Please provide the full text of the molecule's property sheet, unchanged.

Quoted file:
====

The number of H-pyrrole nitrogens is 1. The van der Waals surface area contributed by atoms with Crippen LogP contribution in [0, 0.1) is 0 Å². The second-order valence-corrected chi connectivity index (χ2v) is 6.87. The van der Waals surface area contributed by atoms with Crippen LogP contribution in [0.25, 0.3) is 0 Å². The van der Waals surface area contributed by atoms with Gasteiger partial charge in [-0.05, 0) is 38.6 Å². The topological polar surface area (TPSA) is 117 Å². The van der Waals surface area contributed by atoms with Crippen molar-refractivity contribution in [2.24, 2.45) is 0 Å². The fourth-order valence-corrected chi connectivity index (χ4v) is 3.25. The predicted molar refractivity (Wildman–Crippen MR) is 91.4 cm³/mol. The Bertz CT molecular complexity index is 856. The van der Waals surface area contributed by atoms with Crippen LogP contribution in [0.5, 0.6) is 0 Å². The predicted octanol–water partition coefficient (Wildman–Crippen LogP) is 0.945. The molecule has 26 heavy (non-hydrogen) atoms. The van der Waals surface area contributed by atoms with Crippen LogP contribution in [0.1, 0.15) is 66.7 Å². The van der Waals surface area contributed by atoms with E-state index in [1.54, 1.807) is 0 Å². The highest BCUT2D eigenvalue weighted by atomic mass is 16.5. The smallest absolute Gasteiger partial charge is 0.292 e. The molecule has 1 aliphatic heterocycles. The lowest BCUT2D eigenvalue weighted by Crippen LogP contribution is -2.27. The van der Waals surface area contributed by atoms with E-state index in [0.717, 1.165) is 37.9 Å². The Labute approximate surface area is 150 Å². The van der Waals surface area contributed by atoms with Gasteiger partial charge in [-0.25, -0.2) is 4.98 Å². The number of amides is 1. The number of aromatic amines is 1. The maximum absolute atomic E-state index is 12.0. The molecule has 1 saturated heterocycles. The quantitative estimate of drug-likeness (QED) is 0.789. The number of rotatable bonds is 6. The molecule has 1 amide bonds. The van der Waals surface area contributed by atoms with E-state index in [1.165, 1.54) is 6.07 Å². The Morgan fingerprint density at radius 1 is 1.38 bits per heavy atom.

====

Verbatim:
The number of H-pyrrole nitrogens is 1. The van der Waals surface area contributed by atoms with Crippen LogP contribution in [0, 0.1) is 0 Å². The second-order valence-corrected chi connectivity index (χ2v) is 6.87. The van der Waals surface area contributed by atoms with Crippen LogP contribution in [0.25, 0.3) is 0 Å². The van der Waals surface area contributed by atoms with Gasteiger partial charge in [-0.05, 0) is 38.6 Å². The topological polar surface area (TPSA) is 117 Å². The van der Waals surface area contributed by atoms with Crippen molar-refractivity contribution in [2.24, 2.45) is 0 Å². The fourth-order valence-corrected chi connectivity index (χ4v) is 3.25. The predicted molar refractivity (Wildman–Crippen MR) is 91.4 cm³/mol. The Bertz CT molecular complexity index is 856. The van der Waals surface area contributed by atoms with Crippen LogP contribution in [0.5, 0.6) is 0 Å². The predicted octanol–water partition coefficient (Wildman–Crippen LogP) is 0.945. The molecule has 26 heavy (non-hydrogen) atoms. The van der Waals surface area contributed by atoms with Crippen LogP contribution in [0.1, 0.15) is 66.7 Å². The van der Waals surface area contributed by atoms with E-state index in [1.54, 1.807) is 0 Å². The highest BCUT2D eigenvalue weighted by atomic mass is 16.5. The smallest absolute Gasteiger partial charge is 0.292 e. The molecule has 1 aliphatic heterocycles. The lowest BCUT2D eigenvalue weighted by Crippen LogP contribution is -2.27. The van der Waals surface area contributed by atoms with E-state index in [0.717, 1.165) is 37.9 Å². The Labute approximate surface area is 150 Å². The van der Waals surface area contributed by atoms with Gasteiger partial charge in [-0.25, -0.2) is 4.98 Å². The number of amides is 1. The number of aromatic amines is 1. The maximum absolute atomic E-state index is 12.0. The molecule has 1 saturated heterocycles. The quantitative estimate of drug-likeness (QED) is 0.789. The number of rotatable bonds is 6. The molecule has 1 amide bonds. The van der Waals surface area contributed by atoms with E-state index in [1.165, 1.54) is 6.07 Å². The Morgan fingerprint density at radius 1 is 1.38 bits per heavy atom.